Robin Harris. Man…Robin Harris. Dude was funny. I watched a shit ton of HBO back in these days and there was NOTHING funnier than Robin Harris’ comedy act. Listening to him talk about Bebe’s Kids was just the funniest shit. He didn’t get to do too many movies – he’s probably most well known for House Party and Do the Right Thing…though I always find it funny he pops up as the bartender in I’m Gonna Git You Sucka. He died way too young. Dude was 36 when he died. 36 YEARS OLD. I am older than Robin Harris was when he did House Party and that shit blows my mind. I find his legacy a bit tarnished by the horrible Bebe’s Kids cartoon movie they did…but if Robin Harris is remembered for anything these days it is probably that damn cartoon (Jamika was a honey though). Watch some Robert Townsend Partners in Crime and tell me Harris isn’t the funniest man EVER.

While the sequels certainly didn’t reach anywhere near the level of the first House Party – this film is still one classic cult film. It’s funny that out of all the films in hip hop history this film series is the one that became a franchise (with three theatrical films and two direct-to-DVD films). There are a ton more hip hop movies to review and I think I will tackle the entire House Party series. Part 4 didn’t feature Kid or Play at all (the film starred IMX aka Immature who appeared in the third film) and while part 5 did feature cameos from Kid and Play the film did not revolve around them again. I’ve never seen the last two films so I guess I’ll be looking forward to tackling them for the first time. But next on the plate will be the pajama jammy-jam.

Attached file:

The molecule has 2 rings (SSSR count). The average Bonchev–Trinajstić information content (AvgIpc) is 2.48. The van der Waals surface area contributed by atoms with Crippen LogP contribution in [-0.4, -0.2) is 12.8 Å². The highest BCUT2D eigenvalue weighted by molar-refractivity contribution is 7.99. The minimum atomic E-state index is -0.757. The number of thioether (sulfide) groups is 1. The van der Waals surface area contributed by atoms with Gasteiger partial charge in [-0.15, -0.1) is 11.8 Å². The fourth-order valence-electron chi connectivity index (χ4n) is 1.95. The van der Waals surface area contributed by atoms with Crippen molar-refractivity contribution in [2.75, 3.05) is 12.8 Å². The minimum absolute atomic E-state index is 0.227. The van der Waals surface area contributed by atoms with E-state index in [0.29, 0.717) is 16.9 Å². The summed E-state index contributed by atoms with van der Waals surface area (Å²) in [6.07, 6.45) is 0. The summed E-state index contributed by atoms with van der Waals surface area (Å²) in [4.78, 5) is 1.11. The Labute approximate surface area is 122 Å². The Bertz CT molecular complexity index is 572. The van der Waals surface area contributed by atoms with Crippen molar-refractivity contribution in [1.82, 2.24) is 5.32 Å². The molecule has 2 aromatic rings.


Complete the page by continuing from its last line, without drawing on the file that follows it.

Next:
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New York Times: Rarely Depicted, the Ugly Truths of Hazing Play Out Onscreen


Mitchell Edwards, left, and Trevor Jackson in Gerard McMurray’s “Burning Sands.” Credit Netflix